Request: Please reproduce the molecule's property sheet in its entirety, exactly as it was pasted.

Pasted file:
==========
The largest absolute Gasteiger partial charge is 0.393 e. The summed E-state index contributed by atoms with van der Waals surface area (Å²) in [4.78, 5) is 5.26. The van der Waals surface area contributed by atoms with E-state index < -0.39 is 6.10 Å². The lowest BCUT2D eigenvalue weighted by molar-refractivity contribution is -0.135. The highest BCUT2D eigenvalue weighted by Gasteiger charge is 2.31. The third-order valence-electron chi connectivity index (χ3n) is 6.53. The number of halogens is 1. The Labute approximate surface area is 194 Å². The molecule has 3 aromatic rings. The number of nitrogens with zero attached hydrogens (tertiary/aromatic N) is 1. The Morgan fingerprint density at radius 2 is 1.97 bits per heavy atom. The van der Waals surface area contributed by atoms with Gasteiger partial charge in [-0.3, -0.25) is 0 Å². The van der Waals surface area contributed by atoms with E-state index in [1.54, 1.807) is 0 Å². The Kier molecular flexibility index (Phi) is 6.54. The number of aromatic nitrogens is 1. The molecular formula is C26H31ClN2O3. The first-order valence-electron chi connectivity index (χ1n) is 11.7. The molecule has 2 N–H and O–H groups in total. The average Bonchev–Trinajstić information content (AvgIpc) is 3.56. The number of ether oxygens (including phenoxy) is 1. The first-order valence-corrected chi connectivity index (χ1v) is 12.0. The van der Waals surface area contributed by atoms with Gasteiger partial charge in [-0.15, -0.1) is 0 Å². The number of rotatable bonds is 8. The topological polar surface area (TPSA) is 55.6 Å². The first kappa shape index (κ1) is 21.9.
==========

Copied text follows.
The largest absolute Gasteiger partial charge is 0.393 e. The summed E-state index contributed by atoms with van der Waals surface area (Å²) in [4.78, 5) is 5.26. The van der Waals surface area contributed by atoms with E-state index < -0.39 is 6.10 Å². The lowest BCUT2D eigenvalue weighted by molar-refractivity contribution is -0.135. The highest BCUT2D eigenvalue weighted by Gasteiger charge is 2.31. The third-order valence-electron chi connectivity index (χ3n) is 6.53. The number of halogens is 1. The Labute approximate surface area is 194 Å². The molecule has 3 aromatic rings. The number of nitrogens with zero attached hydrogens (tertiary/aromatic N) is 1. The Morgan fingerprint density at radius 2 is 1.97 bits per heavy atom. The van der Waals surface area contributed by atoms with Gasteiger partial charge in [-0.3, -0.25) is 0 Å². The van der Waals surface area contributed by atoms with E-state index in [1.54, 1.807) is 0 Å². The Kier molecular flexibility index (Phi) is 6.54. The number of aromatic nitrogens is 1. The molecular formula is C26H31ClN2O3. The first-order valence-electron chi connectivity index (χ1n) is 11.7. The molecule has 2 N–H and O–H groups in total. The average Bonchev–Trinajstić information content (AvgIpc) is 3.56. The number of ether oxygens (including phenoxy) is 1. The first-order valence-corrected chi connectivity index (χ1v) is 12.0. The van der Waals surface area contributed by atoms with Gasteiger partial charge in [-0.15, -0.1) is 0 Å². The number of rotatable bonds is 8. The topological polar surface area (TPSA) is 55.6 Å². The first kappa shape index (κ1) is 21.9.